Have you watched the new James Bond film and thought it was a little too far-fetched? Well, read the story of Henry Coombe-Tennant’s life and think again.
Born in Neath in 1913, Henry was a decorated World War Two hero, and worked for both the Special Operations Executive and MI6.
In later life, in a dramatic departure from the traditional spy persona, he became a Benedictine monk.
His fascinating story has been charted by historian and author Bernard Lewis in a new biography, Wales’ Unknown Hero: Soldier, Spy, Monk – The Life of Henry Coombe-Tennant.
He was born into the wealthy Tennant family, who created the Tennant canal in order to ship coal and processed metals from the south Wales valleys to Swansea in the 19th century – giving their name to the Swansea district of Port Tennant.
He attended Eton and Cambridge, earning a double first in moral sciences, and when he came of age in 1934 his net worth was estimated at £50,000 – around £3m in today’s money – with an annual allowance of £4,000.
Yet Mr Lewis says none of this was by any means the most unusual aspect of Henry’s early life.
“His family were friends with Prime Minister David Lloyd George,” he said.
“His mother Winifred was a JP [justice of the peace], suffragist, political activist and also a noted psychic medium, and Henry was the result of her extra-marital affair with another former prime minister’s brother, Gerald, brother of Arthur Balfour.
“But this was no ordinary affair, the pair set out deliberately to conceive a child in the belief, with help from the spirit world, that Henry would be the next messiah.”
Mr Lewis added that neither Henry nor his father knew of his mother’s plan until the 1940s.
In 1936 Henry joined the Welsh Guards, and was apparently a “reluctant soldier” for whom World War Two came about at “just the right time.”
“Henry wasn’t much of a physical specimen as a child – by all accounts he never excelled at sport and was a quiet and slight boy, but with an iron will and desire for action.”
He had considered quitting the Army in the late 1930s, but when war broke out in 1939 he instead soon found himself in action in the Netherlands and Boulogne.
In May 1940, at the Hook of Holland, he helped keep a vital road to the port open, allowing the Dutch royal family and government to escape before the Nazis reached them.
A fortnight later he was taking part in a desperate rear-guard action, holding up the German army at Boulogne and helping hundreds of thousands of Allied troops escape at Dunkirk.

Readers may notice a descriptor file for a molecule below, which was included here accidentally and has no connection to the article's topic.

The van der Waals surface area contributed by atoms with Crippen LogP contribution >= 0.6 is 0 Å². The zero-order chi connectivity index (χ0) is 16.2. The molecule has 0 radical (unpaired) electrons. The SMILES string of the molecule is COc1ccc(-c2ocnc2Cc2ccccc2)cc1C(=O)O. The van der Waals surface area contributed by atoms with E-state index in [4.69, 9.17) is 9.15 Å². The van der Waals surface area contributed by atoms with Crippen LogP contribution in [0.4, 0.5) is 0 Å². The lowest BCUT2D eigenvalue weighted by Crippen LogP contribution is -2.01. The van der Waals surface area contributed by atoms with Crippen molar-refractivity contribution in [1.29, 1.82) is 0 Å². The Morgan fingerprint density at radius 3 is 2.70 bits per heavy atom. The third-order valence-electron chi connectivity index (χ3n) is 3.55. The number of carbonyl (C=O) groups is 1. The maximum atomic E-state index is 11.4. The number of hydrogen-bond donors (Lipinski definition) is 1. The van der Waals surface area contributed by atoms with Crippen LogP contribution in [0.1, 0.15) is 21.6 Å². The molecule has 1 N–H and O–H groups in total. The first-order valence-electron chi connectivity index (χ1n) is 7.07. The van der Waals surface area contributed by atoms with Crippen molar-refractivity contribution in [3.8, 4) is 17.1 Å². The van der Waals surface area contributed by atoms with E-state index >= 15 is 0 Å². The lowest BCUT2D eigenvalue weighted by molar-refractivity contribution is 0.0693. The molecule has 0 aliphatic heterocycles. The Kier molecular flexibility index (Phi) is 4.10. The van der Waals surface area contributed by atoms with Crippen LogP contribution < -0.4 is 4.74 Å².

There, he was captured and marched to Warburg prisoner-of-war camp in central Germany, from where he would escape two years later.
“Henry and his fellow prisoners discovered that the electrics in the prisoners’ hut were run off a spur from the perimeter floodlights, so he and 20, 30 or so others fused them, and made it over the wire to freedom,” explained Mr Lewis.
Of the 30 who escaped Warburg, only Henry and two others made it back to Britain, via the Netherlands and then by train through Belgium, France, neutral Spain and finally to Gibraltar, where they were transported back to the UK.
After a brief period of rest, which included a chance meeting with the Princess Elizabeth and tea with the King and Queen at Sandringham, Henry left the Welsh Guards. His experience of evading capture behind enemy lines saw him recruited into the Special Operations Executive (SOE), which ran missions to support the French Resistance.
In the months which followed the D-Day landings, he operated hundreds of miles into German occupied territory, helping to disrupt train lines and enemy positions.
“After the war it was a natural progression for Henry to move from SOE and the Army to becoming an MI6 spy”, said Mr Lewis
“Initially, he probably worked to counter the activities of Russian agents at the Hague in Holland, and in trying to influence his Dutch military contacts against sending troops to the Pacific in response to a territorial dispute in that area.”
Although much of his post-war file is still classified, it is known that he then operated out of Palestine around the time of the formation of Israel in the late 1940s, before moving on to Iraq in 1959.
However, something happened to him in Baghdad which radically altered Henry’s world view.
Having been agnostic most of his life, Henry joined the Catholic church when he returned to Britain in 1960, becoming a Benedictine monk at Downside Abbey near Bath.
“All his files are still under lock and key in the MI6 archives,” added Mr Lewis.
“He did give a talk in 1965 where, in his lecture notes, he said that in the Baghdad of 1959 he underwent physical and mental suffering which led to him taking up holy orders.
“Had he been detained and maybe tortured by the Iraqi police force or the agents of another country? Russia was very active in Iraq at that time – sadly, we simply don’t know.”
Although Henry was an active monk until his death in 1989, he never spoke again about his life as a spy.
It will be another 40 years until his file is declassified, when we may finally know for certain what else happened to Henry Coombe-Tennant.
It was, nevertheless, a truly remarkable life.